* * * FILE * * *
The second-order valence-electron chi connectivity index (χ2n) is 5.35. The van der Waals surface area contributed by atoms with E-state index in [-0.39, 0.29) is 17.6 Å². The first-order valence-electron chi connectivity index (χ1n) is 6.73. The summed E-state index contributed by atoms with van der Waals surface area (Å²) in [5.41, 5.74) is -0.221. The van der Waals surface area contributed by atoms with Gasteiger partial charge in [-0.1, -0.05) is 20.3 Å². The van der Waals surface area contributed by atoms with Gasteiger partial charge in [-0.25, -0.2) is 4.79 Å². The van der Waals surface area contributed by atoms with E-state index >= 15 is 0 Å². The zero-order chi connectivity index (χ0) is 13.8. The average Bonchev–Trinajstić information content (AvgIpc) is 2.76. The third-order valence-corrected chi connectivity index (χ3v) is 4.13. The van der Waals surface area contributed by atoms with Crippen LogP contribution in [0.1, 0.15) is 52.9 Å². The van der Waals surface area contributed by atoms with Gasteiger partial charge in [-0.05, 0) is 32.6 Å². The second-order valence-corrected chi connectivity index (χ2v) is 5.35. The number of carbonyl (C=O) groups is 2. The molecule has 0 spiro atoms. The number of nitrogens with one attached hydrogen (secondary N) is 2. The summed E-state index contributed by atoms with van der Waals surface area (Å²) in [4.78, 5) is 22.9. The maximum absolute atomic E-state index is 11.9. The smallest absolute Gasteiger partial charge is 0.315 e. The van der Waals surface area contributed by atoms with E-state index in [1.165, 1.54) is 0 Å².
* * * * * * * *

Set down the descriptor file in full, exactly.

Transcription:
The second-order valence-electron chi connectivity index (χ2n) is 5.35. The van der Waals surface area contributed by atoms with E-state index in [-0.39, 0.29) is 17.6 Å². The first-order valence-electron chi connectivity index (χ1n) is 6.73. The summed E-state index contributed by atoms with van der Waals surface area (Å²) in [5.41, 5.74) is -0.221. The van der Waals surface area contributed by atoms with Gasteiger partial charge in [-0.1, -0.05) is 20.3 Å². The van der Waals surface area contributed by atoms with Gasteiger partial charge in [-0.25, -0.2) is 4.79 Å². The van der Waals surface area contributed by atoms with E-state index >= 15 is 0 Å². The zero-order chi connectivity index (χ0) is 13.8. The average Bonchev–Trinajstić information content (AvgIpc) is 2.76. The third-order valence-corrected chi connectivity index (χ3v) is 4.13. The van der Waals surface area contributed by atoms with Crippen LogP contribution in [0.1, 0.15) is 52.9 Å². The van der Waals surface area contributed by atoms with Gasteiger partial charge in [-0.05, 0) is 32.6 Å². The second-order valence-corrected chi connectivity index (χ2v) is 5.35. The number of carbonyl (C=O) groups is 2. The molecule has 0 spiro atoms. The number of nitrogens with one attached hydrogen (secondary N) is 2. The summed E-state index contributed by atoms with van der Waals surface area (Å²) in [4.78, 5) is 22.9. The maximum absolute atomic E-state index is 11.9. The smallest absolute Gasteiger partial charge is 0.315 e. The van der Waals surface area contributed by atoms with E-state index in [1.165, 1.54) is 0 Å².